How to fix the problem with mdadm disks

I received three email messages from one of the servers on Hetzner with information about raids md0, md1, md2:

DegradedArray event on /dev/md/
This is an automatically generated mail message from mdadm
running on
A DegradedArray event had been detected on md device /dev/md/0.
Faithfully yours, etc.
P.S. The /proc/mdstat file currently contains the following:
Personalities : [raid6] [raid5] [raid4] [raid1]
md2 : active raid6 sdb3[1] sdd3[3]
208218112 blocks super 1.0 level 6, 512k chunk, algorithm 2 [4/2] [_U_U]
md1 : active raid1 sdb2[1] sdd2[3]
524224 blocks super 1.0 [4/2] [_U_U]
md0 : active raid1 sdb1[1] sdd1[3]
12582784 blocks super 1.0 [4/2] [_U_U]
unused devices:

I looked at the information about RAID and disks:

cat /proc/mdstat
mdadm --detail /dev/md0
mdadm --detail /dev/md1
mdadm --detail /dev/md2
fdisk -l | grep '/dev/sd'
fdisk -l | less

I was going to send a ticket to the tech support and plan to replace the dropped SSD disks.
SMART recorded information about the dropped discs in the files, there was also their serial number:

smartctl -x /dev/sda > sda.log
smartctl -x /dev/sdc > sdc.log

Remove disks from the raid if you can:

mdadm /dev/md0 -r /dev/sda1
mdadm /dev/md1 -r /dev/sda2
mdadm /dev/md2 -r /dev/sda3

mdadm /dev/md0 -r /dev/sdc1
mdadm /dev/md1 -r /dev/sdc2
mdadm /dev/md2 -r /dev/sdc3

If any partition of the disk is displayed as working, and the disk needs to be extracted, then first mark the partition not working and then delete, for example, if /dev/sda1, /dev/sda2 are dropped, and /dev/sda3 works:

mdadm /dev/md0 -f /dev/sda3
mdadm /dev/md0 -r /dev/sda3

In my case, having looked at the information about the dropped discs, I found that they are whole and working, even better than active ones.

I looked at the disk partitions:

fdisk /dev/sda
fdisk /dev/sdc

They were marked the same way as before:

Disk /dev/sda: 120.0 GB, 120034123776 bytes
255 heads, 63 sectors/track, 14593 cylinders
Units = cylinders of 16065 * 512 = 8225280 bytes
Sector size (logical/physical): 512 bytes / 512 bytes
I/O size (minimum/optimal): 512 bytes / 512 bytes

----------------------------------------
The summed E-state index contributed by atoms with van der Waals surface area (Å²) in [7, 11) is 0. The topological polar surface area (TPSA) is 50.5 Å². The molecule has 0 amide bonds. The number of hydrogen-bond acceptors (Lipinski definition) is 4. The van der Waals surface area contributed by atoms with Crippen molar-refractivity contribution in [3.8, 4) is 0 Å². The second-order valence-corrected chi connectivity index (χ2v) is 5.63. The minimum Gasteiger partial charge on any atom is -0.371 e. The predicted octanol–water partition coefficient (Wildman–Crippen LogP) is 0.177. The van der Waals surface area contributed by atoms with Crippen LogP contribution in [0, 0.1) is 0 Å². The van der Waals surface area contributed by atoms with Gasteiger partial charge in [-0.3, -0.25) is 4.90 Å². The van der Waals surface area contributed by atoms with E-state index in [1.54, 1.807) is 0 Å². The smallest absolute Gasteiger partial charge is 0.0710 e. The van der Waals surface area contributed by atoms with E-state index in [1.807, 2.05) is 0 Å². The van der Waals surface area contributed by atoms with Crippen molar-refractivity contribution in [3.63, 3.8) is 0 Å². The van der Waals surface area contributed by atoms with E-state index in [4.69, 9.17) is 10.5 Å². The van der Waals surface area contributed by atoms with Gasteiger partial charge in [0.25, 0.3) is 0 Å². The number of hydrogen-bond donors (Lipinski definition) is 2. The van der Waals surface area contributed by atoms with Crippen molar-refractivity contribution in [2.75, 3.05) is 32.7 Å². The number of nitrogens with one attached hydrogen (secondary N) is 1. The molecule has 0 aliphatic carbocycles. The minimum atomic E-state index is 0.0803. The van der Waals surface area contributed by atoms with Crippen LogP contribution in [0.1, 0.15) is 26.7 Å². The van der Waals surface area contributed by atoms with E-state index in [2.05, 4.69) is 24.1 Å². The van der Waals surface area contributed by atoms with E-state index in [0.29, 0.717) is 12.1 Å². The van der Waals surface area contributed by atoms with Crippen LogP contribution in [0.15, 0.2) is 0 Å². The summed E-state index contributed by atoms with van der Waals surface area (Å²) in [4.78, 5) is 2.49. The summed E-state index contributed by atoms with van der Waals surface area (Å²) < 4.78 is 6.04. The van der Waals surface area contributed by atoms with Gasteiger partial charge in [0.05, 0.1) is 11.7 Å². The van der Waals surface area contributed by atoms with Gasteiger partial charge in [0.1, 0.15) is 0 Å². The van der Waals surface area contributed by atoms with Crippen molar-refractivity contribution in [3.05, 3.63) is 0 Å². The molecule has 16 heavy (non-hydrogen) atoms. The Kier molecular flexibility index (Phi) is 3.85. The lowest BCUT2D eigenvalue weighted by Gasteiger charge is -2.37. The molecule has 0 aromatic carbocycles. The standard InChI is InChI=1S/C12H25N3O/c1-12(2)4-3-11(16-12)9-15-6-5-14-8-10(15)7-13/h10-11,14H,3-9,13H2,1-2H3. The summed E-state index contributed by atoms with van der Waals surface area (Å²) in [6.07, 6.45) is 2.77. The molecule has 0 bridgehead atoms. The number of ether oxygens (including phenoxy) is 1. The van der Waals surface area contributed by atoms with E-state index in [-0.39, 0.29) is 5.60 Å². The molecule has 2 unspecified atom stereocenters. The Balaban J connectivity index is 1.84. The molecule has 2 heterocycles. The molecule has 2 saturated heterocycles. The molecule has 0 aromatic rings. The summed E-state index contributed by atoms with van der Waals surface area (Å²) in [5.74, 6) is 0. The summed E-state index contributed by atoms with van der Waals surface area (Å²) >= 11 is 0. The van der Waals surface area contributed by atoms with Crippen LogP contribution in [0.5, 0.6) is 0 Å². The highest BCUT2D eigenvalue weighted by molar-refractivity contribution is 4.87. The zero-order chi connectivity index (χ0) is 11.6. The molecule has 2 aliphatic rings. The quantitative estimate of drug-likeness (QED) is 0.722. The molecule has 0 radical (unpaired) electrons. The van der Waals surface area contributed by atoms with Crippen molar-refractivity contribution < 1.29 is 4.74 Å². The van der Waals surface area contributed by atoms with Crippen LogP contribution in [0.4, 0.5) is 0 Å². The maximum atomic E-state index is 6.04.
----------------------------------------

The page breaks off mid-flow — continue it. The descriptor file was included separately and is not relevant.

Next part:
Disk identifier: 0x00015e3f
Device Boot Start End Blocks Id System
/dev/sda1 1 1567 12582912+ fd Linux raid autodetect
/dev/sda2 1567 1633 524288+ fd Linux raid autodetect
/dev/sda3 1633 14594 104109528+ fd Linux raid autodetect

Therefore, after waiting for the synchronization of each returned these discs back to the raid:

mdadm /dev/md0 -a /dev/sda1
mdadm /dev/md1 -a /dev/sda2
mdadm /dev/md2 -a /dev/sda3

mdadm /dev/md0 -a /dev/sdc1
mdadm /dev/md1 -a /dev/sdc2
mdadm /dev/md2 -a /dev/sdc3

At the end, the command cat /proc/mdstat was already displayed with [UUUU].

If the disks are replaced with new ones, then they need to be broken in the same way as the ones installed.
An example of partitioning the disk /dev/sdb is similar to /dev/sda with MBR:

sfdisk -d /dev/sda | sfdisk --force /dev/sdb

Example of partitioning /dev/sdb with GPT and assigning a random UUID disk:

sgdisk -R /dev/sdb /dev/sda
sgdisk -G /dev/sdb

Also on the newly installed disk you need to install the bootloader:

grub-install /dev/sdb

Either through the menu grub:

cat /boot/grub/
device (hd0) /dev/sdb
root (hd0,1)
setup (hd0)

If the grub installation is performed from the rescue disk, you need to look at the partition list and mount it, for example if RAID is not used:

ls /dev/[hsv]d[a-z]*[0-9]*
mount /dev/sda3 /mnt

If you are using software RAID:

ls /dev/md*
mount /dev/md2 /mnt

Either LVM:

ls /dev/mapper/*
mount /dev/mapper/vg0-root /mnt

And execute chroot:

chroot-prepare /mnt
chroot /mnt

After mounting, you can restore GRUB as I wrote above.

See also my other articles:
The solution to the error “md: kicking non-fresh sda1 from array”
mdadm – utility for managing software RAID arrays
Description of RAID types
Diagnostics HDD using smartmontools
Recovering GRUB Linux

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